/ Published May 13, 2011
My Life as a Spy: One of America’s Most Notorious Spies Finally Tells His Story by John A. Walker Jr. Prometheus Books, 2008, 349 pp.
An intense, captivating, and challenging book, John Walker’s My Life as a Spy reflects an important, growing political discussion about information security. It is interesting for a variety of reasons—first, as a true-life spy story. Curious readers will wonder how Walker got away with selling secrets to the Soviet Union and will compare his experience to the depiction of spies, fictional or otherwise, in the media. Second, the suspenseful narrative not only offers insight into a successful spy program but also addresses the mistakes that led to Walker’s undoing. Third, the book appeals on a personal level, revealing what this master spy was like and why he would risk his own life as well as the lives of friends and family members (notably, Walker’s plans to expand his spy ring over time even extended to his own son). Fourth, My Life as a Spy raises powerful, thought-provoking political questions by addressing the disingenuousness of politicians, America’s historical tendency to inflate the severity of Soviet threats, the Navy’s weak security measures, the Department of Defense’s long-standing practice of overclassifying records, and the matter of whether or not compromises of secret documents actually cause harm to national security.
Many of the political issues that Walker writes about are recurring ones—witness the current debate over the Wikileaks release of military and diplomatic records. This leads to questions that face world governments that must decide the proper level of access in this information age. Indeed, given the proliferation of computers and Internet connections, one wonders whether secrets can even exist. Walker obtained information by photocopying documents and taking pictures with a micro camera; currently, devices such as pinhole cameras, spy cameras, and other high-tech equipment are generally available to the public. Computer users have access to a wide range of information, including documents, audio and video files, and live video from broadcast agencies and webcams, not to mention satellite photos—all of which is easily posted on the Internet in seconds.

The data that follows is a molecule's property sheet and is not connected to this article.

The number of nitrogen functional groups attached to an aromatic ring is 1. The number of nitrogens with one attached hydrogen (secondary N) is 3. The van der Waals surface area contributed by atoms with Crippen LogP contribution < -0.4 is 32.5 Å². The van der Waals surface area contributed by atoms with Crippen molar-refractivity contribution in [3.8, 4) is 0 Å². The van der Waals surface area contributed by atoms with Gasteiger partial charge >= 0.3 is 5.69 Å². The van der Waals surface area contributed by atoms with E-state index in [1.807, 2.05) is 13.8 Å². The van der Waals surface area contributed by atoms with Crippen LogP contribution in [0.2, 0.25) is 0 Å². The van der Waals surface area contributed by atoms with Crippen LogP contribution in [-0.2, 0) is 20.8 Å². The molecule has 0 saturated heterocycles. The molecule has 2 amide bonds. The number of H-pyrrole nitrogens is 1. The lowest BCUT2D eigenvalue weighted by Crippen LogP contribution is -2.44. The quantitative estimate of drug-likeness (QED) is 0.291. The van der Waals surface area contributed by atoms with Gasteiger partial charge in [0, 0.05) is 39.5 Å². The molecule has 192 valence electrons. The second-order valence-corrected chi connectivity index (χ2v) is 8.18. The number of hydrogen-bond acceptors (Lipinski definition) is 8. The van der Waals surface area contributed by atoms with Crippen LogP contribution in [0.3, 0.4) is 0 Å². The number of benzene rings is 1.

Thus, governments must consider the possibility that information released to the public might help their people move toward democratic governments and/or overthrow dictators. Instant information access could also lead to a state of perpetual unrest instigated by individuals demanding immediate gratification and results. Consequently, governments must decide if it is more important to control information by making it secret or to mine available open-source data.
Walker claims that he divulged secret information to assure the Soviet Union that the United States was not planning a first strike, arguing that if the two countries knew more about each other, they would be less likely to go to war. Readers must decide whether he is rationalizing or genuinely promoting the optimal use of information.
I recommend My Life as a Spy because it holds the reader’s interest on many different levels and because it intriguingly explores a variety of political issues. This worthwhile book should appeal to a broad audience.
Maj Herman Reinhold, USAF, Retired
Athens, New York
"The views expressed are those of the author(s) and do not reflect the official policy or position of the US government or the Department of Defense."